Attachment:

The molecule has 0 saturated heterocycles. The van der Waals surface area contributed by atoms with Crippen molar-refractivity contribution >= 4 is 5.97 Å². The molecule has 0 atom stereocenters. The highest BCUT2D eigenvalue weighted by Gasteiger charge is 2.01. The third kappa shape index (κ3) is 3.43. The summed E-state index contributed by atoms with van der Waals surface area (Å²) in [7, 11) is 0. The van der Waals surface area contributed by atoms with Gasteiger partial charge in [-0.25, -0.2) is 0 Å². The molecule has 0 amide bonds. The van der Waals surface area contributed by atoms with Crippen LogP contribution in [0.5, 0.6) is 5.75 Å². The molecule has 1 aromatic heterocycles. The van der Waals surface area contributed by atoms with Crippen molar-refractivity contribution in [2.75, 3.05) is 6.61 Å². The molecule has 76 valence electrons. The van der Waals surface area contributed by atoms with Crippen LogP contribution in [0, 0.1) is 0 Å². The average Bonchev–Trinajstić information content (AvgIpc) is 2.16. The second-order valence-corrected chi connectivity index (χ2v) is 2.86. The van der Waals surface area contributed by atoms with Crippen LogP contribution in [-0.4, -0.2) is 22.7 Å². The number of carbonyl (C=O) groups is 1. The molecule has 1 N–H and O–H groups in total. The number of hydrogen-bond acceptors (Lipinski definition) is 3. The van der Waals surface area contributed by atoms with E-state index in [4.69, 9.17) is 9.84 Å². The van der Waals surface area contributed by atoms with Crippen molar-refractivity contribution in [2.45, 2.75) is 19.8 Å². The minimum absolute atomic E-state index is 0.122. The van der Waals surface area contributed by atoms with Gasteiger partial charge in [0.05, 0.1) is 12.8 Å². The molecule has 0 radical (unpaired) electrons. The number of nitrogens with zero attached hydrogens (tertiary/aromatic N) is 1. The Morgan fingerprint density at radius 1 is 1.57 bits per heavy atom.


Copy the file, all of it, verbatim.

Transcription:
The molecule has 0 saturated heterocycles. The van der Waals surface area contributed by atoms with Crippen molar-refractivity contribution >= 4 is 5.97 Å². The molecule has 0 atom stereocenters. The highest BCUT2D eigenvalue weighted by Gasteiger charge is 2.01. The third kappa shape index (κ3) is 3.43. The summed E-state index contributed by atoms with van der Waals surface area (Å²) in [7, 11) is 0. The van der Waals surface area contributed by atoms with Gasteiger partial charge in [-0.25, -0.2) is 0 Å². The molecule has 0 amide bonds. The van der Waals surface area contributed by atoms with Crippen LogP contribution in [0.5, 0.6) is 5.75 Å². The molecule has 1 aromatic heterocycles. The van der Waals surface area contributed by atoms with Crippen molar-refractivity contribution in [2.75, 3.05) is 6.61 Å². The molecule has 76 valence electrons. The van der Waals surface area contributed by atoms with Crippen LogP contribution in [0, 0.1) is 0 Å². The average Bonchev–Trinajstić information content (AvgIpc) is 2.16. The second-order valence-corrected chi connectivity index (χ2v) is 2.86. The van der Waals surface area contributed by atoms with Crippen LogP contribution in [-0.4, -0.2) is 22.7 Å². The number of carbonyl (C=O) groups is 1. The molecule has 1 N–H and O–H groups in total. The number of hydrogen-bond acceptors (Lipinski definition) is 3. The van der Waals surface area contributed by atoms with E-state index in [4.69, 9.17) is 9.84 Å². The van der Waals surface area contributed by atoms with Crippen molar-refractivity contribution in [2.45, 2.75) is 19.8 Å². The minimum absolute atomic E-state index is 0.122. The van der Waals surface area contributed by atoms with Gasteiger partial charge in [0.05, 0.1) is 12.8 Å². The molecule has 0 radical (unpaired) electrons. The number of nitrogens with zero attached hydrogens (tertiary/aromatic N) is 1. The Morgan fingerprint density at radius 1 is 1.57 bits per heavy atom.